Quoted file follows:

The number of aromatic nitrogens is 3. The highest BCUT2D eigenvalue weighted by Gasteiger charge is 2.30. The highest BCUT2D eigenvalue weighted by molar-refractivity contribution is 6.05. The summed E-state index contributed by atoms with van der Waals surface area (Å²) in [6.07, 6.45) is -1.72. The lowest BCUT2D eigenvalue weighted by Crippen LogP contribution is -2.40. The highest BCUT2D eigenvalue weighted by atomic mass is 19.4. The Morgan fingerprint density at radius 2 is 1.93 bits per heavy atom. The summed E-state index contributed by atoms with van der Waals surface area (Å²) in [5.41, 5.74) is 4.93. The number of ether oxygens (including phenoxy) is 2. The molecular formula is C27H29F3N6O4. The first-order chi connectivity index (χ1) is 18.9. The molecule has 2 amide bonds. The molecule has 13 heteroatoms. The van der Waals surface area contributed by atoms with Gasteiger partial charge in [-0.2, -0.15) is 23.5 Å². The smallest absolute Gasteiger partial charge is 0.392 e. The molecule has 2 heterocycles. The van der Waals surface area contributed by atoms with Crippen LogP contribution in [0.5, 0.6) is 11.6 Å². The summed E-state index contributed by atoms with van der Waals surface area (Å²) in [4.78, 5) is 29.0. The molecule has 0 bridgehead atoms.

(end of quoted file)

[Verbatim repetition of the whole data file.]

The number of aromatic nitrogens is 3. The highest BCUT2D eigenvalue weighted by Gasteiger charge is 2.30. The highest BCUT2D eigenvalue weighted by molar-refractivity contribution is 6.05. The summed E-state index contributed by atoms with van der Waals surface area (Å²) in [6.07, 6.45) is -1.72. The lowest BCUT2D eigenvalue weighted by Crippen LogP contribution is -2.40. The highest BCUT2D eigenvalue weighted by atomic mass is 19.4. The Morgan fingerprint density at radius 2 is 1.93 bits per heavy atom. The summed E-state index contributed by atoms with van der Waals surface area (Å²) in [5.41, 5.74) is 4.93. The number of ether oxygens (including phenoxy) is 2. The molecular formula is C27H29F3N6O4. The first-order chi connectivity index (χ1) is 18.9. The molecule has 2 amide bonds. The molecule has 13 heteroatoms. The van der Waals surface area contributed by atoms with Gasteiger partial charge in [-0.2, -0.15) is 23.5 Å². The smallest absolute Gasteiger partial charge is 0.392 e. The molecule has 2 heterocycles. The van der Waals surface area contributed by atoms with Crippen LogP contribution in [0.5, 0.6) is 11.6 Å². The summed E-state index contributed by atoms with van der Waals surface area (Å²) in [4.78, 5) is 29.0. The molecule has 0 bridgehead atoms.